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Objectives To develop a robust valid and exportable appraisal and assessment process for doctors in training which is portfolio based and works at all hospitals within the deanery. It is called the personal development portfolio.
Design For every senior house officer, there was a recorded meeting with his or her supervisor, at the beginning, midterm and at the end of the post. An outside assessor witnessed the exit assessment meeting.
Setting The Wirral Hospital, a District General Hospital with 72 senior house officers in 10 different specialties was used as a pilot site to develop the process. Then the process was exported and implemented at the other 12 trusts of the deanery.
Main outcome measures Records were kept of the induction, midterm and exit assessment meetings. A record was kept of the number of senior house officers succeeding and failing at their exit assessments. Also, the number promoted to the specialist registrar grade was recorded.
Results The process was performed every 6 months on 11 occasions between 2000 and 2005. It involved 72 senior house officers in 10 different specialties. On each occasion, participation usually exceeded 70%: 623 were appraised and assessed and 609 of them (97.8%) had satisfactory exit assessments. For 14 doctors (2.2%), the process identified a cause for concern, which was usually accepted by the doctor and sometimes allowed remedial action to be taken. Twenty-six (4.2%) were promoted to the specialist registrar grade in this period. The process also identified the strengths and weaknesses of the senior house officer posts in the 10 different specialties that had such posts, and was used to encourage good medical teaching practice in them. Over 4 years, we exported the process to all the other 12 Trusts in the Mersey Deanery. Once established, the process was easy to use for both trainees and trainers, although it was time consuming.
Conclusions It was possible to develop and implement a portfolio based appraisal and assessment process, which was accepted by senior house officers and their trainers in all specialties at all hospitals within the deanery. Now that the senior house officer grade has been superceded by the Foundation and the training grade years, the principles of the personal development portfolio are being used to appraise and assess doctors in these grades too.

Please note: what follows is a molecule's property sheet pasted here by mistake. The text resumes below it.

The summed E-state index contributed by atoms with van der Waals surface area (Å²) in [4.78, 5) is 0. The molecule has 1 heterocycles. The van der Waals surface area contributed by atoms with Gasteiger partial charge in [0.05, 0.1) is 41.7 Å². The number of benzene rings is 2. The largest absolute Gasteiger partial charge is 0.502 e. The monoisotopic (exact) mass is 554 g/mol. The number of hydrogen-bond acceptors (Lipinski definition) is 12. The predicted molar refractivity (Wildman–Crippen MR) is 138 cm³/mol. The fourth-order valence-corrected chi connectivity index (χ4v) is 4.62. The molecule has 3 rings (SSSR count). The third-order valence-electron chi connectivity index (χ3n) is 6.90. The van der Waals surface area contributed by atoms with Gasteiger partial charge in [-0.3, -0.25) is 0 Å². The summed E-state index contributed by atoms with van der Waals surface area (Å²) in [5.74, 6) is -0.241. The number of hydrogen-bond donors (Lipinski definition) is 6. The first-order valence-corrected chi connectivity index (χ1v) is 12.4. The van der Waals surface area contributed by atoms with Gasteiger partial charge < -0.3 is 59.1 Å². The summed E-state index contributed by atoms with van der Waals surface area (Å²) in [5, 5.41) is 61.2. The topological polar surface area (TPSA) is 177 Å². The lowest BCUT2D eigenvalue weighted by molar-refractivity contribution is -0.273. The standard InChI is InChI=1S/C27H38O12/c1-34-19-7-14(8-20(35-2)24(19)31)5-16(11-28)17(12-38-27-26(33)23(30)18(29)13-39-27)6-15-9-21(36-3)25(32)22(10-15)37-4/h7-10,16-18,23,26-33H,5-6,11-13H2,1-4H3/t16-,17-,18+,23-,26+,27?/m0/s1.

The Mersey Deanery has developed an appraisal and assessment process for doctors in training which is portfolio based and which works in all the hospitals within the deanery. It is called the ‘personal development portfolio’. We describe how the process was set up and the steps taken to ensure that it is fair, valid, useful and user friendly.
The personal development portfolio was developed for the senior house officer grade. However, the principles of the personal development portfolio are now being used for doctors in the Foundation Year 2 grade, and will be used in due course for the run through training grade also.
The government document Modernising Medical Careers addressed the unique features of the senior house officer grade, and the constraints under which they worked. It recognized the need to reform the grade.1-3
In August 2007, the implementation of Modernizing Medical Careers will create a run through training grade to assimilate the senior house officers and the specialist registrar grades. The document recognizes that regular appraisals and assessments are essential components of the run-through training scheme, to ensure that the doctor is making satisfactory progress at every stage.2 Regular appraisal and assessment are required of all doctors working in the National Health Service, and the guidelines for this process laid down in the General Medical Council document Good Medical Practice.4
Mersey Deanery began a system of regular appraisal and assessment for all senior house officers in the deanery in 1990. The personal development portfolio system evolved from 15 years of practical experience of appraisal and assessment. It has incorporated the General Medical Council guidelines of appraisal and assessment.
Now that the senior house officer grade is being phased out, the basic principles of this portfolio system have been adapted for use with the F2 grade, and will also be used with doctors in the run through training grade when this commences in August 2007.
Table 1 shows how the process works. When the trainee doctors start at each post, there is a hospital induction day, where the purposes of appraisal and assessment are explained to them. The doctors are instructed how to obtain the portfolio documents required, by downloading them from this website [http://www.merseydeanery.ac.uk/SHO/appraisal and assessment].